UPDATE 3:02 p.m.
WASHINGTON (AP) -- As second top Internal Revenue Service official has announced plans to leave the agency amid the controversy over the targeting of tea party groups.
An internal IRS memo says Joseph Grant, commissioner of the agency's tax exempt and government entities division, will retire June 3. Grant joins Steven Miller, who was forced to resign as acting IRS commissioner on Wednesday.
As part of his duties, Grant oversaw the IRS division that targeted tea party groups for additional scrutiny when they applied for tax-exempt status.
Grant joined the IRS in 2005.
President Barack Obama said Wednesday that he was "angry" at IRS officials who inappropriately targeted conservative groups for scrutiny, announcing that his administration had sought and accepted Steven Miller's resignation as interim commissioner of the IRS.
"I've reviewed the Treasury Department watchdog's report, and the misconduct that it uncovered was inexcusable," Obama said in a statement at the White House. "It's inexcusable, and Americans are right to be angry about it, and I'm angry about it."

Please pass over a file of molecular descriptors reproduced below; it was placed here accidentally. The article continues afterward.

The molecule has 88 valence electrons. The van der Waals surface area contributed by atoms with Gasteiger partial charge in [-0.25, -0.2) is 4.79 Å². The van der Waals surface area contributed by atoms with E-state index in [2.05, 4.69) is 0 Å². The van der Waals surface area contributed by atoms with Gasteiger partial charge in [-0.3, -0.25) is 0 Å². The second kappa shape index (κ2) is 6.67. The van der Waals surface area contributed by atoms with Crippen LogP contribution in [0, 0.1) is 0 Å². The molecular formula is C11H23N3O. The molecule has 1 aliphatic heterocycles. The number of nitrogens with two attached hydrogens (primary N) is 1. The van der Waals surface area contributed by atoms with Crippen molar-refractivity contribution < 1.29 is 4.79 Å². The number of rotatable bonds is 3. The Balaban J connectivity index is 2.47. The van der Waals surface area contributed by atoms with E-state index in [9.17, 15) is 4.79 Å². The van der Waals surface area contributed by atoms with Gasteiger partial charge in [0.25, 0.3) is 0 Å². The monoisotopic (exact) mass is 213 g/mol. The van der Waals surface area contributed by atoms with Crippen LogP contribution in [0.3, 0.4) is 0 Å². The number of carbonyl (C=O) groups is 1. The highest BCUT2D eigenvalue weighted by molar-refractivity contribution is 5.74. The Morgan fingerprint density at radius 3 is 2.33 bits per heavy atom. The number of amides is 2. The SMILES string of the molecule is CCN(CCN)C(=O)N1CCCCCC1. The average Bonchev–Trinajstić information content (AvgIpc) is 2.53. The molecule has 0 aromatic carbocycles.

The president said that he expected the IRS to act with even higher levels of integrity than other government agencies and that, to that end, Treasury Secretary Jack Lew had sought and accepted Miller's resignation -- something many Republicans had demanded.
Obama also pledged to work with Congress in its emerging investigation into the controversy, pledging his administration would work "hand in hand with Congress" to further its oversight. But the president also cautioned lawmakers to conduct their probe "in a way that doesn't smack of politics or partisan agendas."
"If the President is as concerned about this issue as he claims, he'll work openly and transparently with Congress to get to the bottom of the scandal -- no stonewalling, no half-answers, no withholding of witnesses," the top Republican senator, Kentucky's Mitch McConnell, said in a statement.